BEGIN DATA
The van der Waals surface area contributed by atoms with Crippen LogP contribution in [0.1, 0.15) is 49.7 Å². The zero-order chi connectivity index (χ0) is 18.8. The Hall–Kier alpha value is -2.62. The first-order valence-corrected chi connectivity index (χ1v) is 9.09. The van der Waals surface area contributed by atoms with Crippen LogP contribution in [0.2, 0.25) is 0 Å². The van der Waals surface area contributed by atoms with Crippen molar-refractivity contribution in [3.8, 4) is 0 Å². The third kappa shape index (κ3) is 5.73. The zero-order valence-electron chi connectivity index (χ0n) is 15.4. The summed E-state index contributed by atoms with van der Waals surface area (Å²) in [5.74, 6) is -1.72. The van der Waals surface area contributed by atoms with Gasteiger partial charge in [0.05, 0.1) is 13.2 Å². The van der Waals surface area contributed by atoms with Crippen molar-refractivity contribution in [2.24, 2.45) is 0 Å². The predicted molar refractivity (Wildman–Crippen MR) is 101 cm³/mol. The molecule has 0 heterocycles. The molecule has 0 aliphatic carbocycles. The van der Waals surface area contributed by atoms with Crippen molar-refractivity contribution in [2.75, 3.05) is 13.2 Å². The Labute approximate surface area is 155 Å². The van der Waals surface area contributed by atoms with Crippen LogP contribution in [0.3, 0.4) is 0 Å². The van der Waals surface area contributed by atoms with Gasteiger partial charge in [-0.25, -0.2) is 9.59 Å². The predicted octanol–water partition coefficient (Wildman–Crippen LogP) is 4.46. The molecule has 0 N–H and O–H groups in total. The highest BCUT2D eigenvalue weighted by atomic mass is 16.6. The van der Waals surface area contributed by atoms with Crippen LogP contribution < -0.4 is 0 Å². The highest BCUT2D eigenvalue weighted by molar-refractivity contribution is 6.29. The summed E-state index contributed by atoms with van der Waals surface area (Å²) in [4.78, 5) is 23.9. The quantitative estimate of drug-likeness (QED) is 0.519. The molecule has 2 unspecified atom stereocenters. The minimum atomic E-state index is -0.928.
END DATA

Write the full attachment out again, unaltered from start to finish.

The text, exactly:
The van der Waals surface area contributed by atoms with Crippen LogP contribution in [0.1, 0.15) is 49.7 Å². The zero-order chi connectivity index (χ0) is 18.8. The Hall–Kier alpha value is -2.62. The first-order valence-corrected chi connectivity index (χ1v) is 9.09. The van der Waals surface area contributed by atoms with Crippen LogP contribution in [0.2, 0.25) is 0 Å². The van der Waals surface area contributed by atoms with Crippen molar-refractivity contribution in [3.8, 4) is 0 Å². The third kappa shape index (κ3) is 5.73. The zero-order valence-electron chi connectivity index (χ0n) is 15.4. The summed E-state index contributed by atoms with van der Waals surface area (Å²) in [5.74, 6) is -1.72. The van der Waals surface area contributed by atoms with Gasteiger partial charge in [0.05, 0.1) is 13.2 Å². The van der Waals surface area contributed by atoms with Crippen molar-refractivity contribution in [2.24, 2.45) is 0 Å². The predicted molar refractivity (Wildman–Crippen MR) is 101 cm³/mol. The molecule has 0 heterocycles. The molecule has 0 aliphatic carbocycles. The van der Waals surface area contributed by atoms with Crippen molar-refractivity contribution in [2.75, 3.05) is 13.2 Å². The Labute approximate surface area is 155 Å². The van der Waals surface area contributed by atoms with Crippen LogP contribution in [0.3, 0.4) is 0 Å². The van der Waals surface area contributed by atoms with Gasteiger partial charge in [-0.25, -0.2) is 9.59 Å². The predicted octanol–water partition coefficient (Wildman–Crippen LogP) is 4.46. The molecule has 0 N–H and O–H groups in total. The highest BCUT2D eigenvalue weighted by atomic mass is 16.6. The van der Waals surface area contributed by atoms with Crippen LogP contribution < -0.4 is 0 Å². The highest BCUT2D eigenvalue weighted by molar-refractivity contribution is 6.29. The summed E-state index contributed by atoms with van der Waals surface area (Å²) in [4.78, 5) is 23.9. The quantitative estimate of drug-likeness (QED) is 0.519. The molecule has 2 unspecified atom stereocenters. The minimum atomic E-state index is -0.928.